The common thread in all these reviews is that Logos Bible Software is an essential/invaluable/useful/amazing/insert-adjective-here tool for Bible study and exegesis. (Did you expect them to reach any other conclusion?) :-)

As new reviews are posted, they show up on the Logos.com homepage and in the RSS feed. We are usually granted permission to post the full text of the review on our site and link to the reviewing publication so that readers can learn more about what kind of publication it is.

Expect to see some reviews of new products soon, such as the The Parallel Aligned Hebrew-Aramaic and Greek Texts of Jewish Scripture by Prof. Emanuel Tov and Works of Philo: Greek Text with Morphology.

Why Electronic Books are Better

EliECF.jpgMy favorite story about why electronic reference books are better than print is from AAR/SBL 1996. We had just released the Early Church Fathers on CD-ROM and a woman came up to our booth to place an order.

“I am so glad you have this in electronic form,” she said. “I already have it in print, but I am a student and have had to move the 38 volumes three times to second floor apartments. I’m selling the paper!”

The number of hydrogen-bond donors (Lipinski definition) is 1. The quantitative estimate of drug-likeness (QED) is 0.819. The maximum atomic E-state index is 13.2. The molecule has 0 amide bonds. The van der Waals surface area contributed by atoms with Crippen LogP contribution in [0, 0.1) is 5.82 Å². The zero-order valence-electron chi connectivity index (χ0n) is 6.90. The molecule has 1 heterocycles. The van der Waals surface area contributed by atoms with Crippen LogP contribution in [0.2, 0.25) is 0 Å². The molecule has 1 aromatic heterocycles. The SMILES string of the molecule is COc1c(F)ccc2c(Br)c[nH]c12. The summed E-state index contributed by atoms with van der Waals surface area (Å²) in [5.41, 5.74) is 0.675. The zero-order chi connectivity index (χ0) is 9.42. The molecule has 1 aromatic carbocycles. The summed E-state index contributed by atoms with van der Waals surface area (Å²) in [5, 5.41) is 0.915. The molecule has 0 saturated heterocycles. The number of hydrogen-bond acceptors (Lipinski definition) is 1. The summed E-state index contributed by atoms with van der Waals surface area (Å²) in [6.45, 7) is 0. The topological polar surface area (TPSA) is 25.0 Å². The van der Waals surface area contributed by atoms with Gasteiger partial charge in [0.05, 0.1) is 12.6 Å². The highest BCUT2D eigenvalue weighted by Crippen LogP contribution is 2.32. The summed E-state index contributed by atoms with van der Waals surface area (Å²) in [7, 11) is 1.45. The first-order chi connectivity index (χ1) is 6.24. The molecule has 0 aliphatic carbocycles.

With more than 5,000 titles available today, the case for saving space and weight is made. Still, the ECF remains our first, best single-title example, and we still drag the paper edition out as a prop for photographs.

During a recent shoot, as several of us hauled the set out to the lobby, I observed that I had seen someone carry the whole set. Logos blogger Eli Evans did not believe me –- but he was the one who did it. I found the photo, from 1998, though the evidence shows he could only handle 37 of the 38 volumes.

Soup Cookoff Recipe #1: Grandma Approved!

The top vote-getter in our 2005 Soup Cookoff was Jerry Godfrey’s soup, Grandma Approved!
His prize-winning recipe is below.

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Soup Cookoff Recipe #2: Pottage of Pollo Parousia

The runner-up in the 2005 Logos Soup Cookoff was Landon & Krissy Norton’s Pottage of Pollo Parousia.

Landon says: “By the way, the title of this tasty treat when translated by a team of our scholars overseas means: The Second Coming of Chicken Tortilla Soup.” His recipe is below.